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Jon Bon Jovi Reveals What’s Behind the Richie Sambora Rift: ‘There Was No Fight’

Jon Bon Jovi and Richie Sambora
Jon Bon Jovi and Richie Sambora on Jan. 23, 2013 in London.

They got ghosted. Jon Bon Jovi opened up in a new interview about his pal and former bandmate Richie Sambora’s unexpected departure from Bon Jovi.

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Chatting with Good Morning America’s Michael Strahan for a pretaped segment that aired Friday, October 14, the rock star, 54, candidly discussed Sambora, 57, and his sudden exit from the band three years ago.

“Everyone says, ‘Well, what happened?’ We were in Calgary. The last album was entering the charts at No. 1. We're sold out every single night,” the “It’s My Life” crooner said. “It's show No. 21, and the short of it is, Ritchie just didn't show up at the show.”

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As previously reported in the spring of 2013, Richie — Bon Jovi’s lead guitarist — did not announce his decision to bow out of the legendary rock band’s Because We Can tour. "Due to personal issues, Richie Sambora will not be performing on this upcoming leg," a statement on the band's website read that April. "All shows will go on as scheduled."

According to Bon Jovi, there has been no communication with Sambora since he left them high and dry.

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“And we haven't seen him in person since. There was no fight. There was no money,” he shared with Strahan, 44. “There was nothing I swear in my whole career, and he'll tell you the same thing. So we went on.”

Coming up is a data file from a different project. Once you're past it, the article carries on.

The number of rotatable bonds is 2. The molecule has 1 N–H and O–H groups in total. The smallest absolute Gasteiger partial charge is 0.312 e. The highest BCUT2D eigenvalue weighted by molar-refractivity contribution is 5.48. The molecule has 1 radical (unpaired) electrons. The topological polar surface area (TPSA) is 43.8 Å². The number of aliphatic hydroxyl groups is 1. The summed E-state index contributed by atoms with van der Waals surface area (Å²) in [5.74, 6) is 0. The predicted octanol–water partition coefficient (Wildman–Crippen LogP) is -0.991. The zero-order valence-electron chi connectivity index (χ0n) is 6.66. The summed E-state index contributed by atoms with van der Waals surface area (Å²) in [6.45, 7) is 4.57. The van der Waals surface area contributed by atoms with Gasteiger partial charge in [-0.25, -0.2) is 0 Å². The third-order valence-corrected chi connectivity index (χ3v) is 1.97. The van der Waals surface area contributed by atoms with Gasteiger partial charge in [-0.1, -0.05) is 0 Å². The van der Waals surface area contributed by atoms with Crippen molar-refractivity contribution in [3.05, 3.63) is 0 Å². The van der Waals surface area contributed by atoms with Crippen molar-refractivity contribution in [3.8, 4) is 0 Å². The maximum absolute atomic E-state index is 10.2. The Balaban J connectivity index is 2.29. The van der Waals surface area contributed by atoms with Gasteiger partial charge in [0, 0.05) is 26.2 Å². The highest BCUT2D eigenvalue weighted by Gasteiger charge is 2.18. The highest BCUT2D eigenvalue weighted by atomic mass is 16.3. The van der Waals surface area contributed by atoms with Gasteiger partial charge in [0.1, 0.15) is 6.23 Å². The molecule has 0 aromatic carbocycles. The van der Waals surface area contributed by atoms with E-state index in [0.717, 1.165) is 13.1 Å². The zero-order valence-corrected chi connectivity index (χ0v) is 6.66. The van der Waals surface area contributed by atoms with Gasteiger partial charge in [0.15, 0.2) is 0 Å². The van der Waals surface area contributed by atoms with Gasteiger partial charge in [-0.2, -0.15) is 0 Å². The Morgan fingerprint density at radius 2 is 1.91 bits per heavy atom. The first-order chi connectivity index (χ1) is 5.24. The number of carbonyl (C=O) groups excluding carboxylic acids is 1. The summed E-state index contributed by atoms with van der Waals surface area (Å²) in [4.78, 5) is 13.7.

Sambora has moved on too. He recently formed a new band named RSO with girlfriend and fellow musician Orianthi and the duo embarked on an Australian tour this past summer. During an August 30 interview with, Sambora — who was previously married to Heather Locklear from 1994 to 2007 — opened up about his new gig and still performing his old hits.

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“I wrote them, they’re my songs too,” Sambora said of playing his old Bon Jovi material on the road. “I get to play them, I get to do them the way Ori and I do them now. It’s a different incarnation but when you write a good song, if you’re fortunate enough to write something that gets to a global audience you really can’t mess it up too bad. You can’t mess ‘Livin’ on a Prayer,’ ‘Wanted Dead or Alive’ or ‘I’ll Be There for You’ up.”

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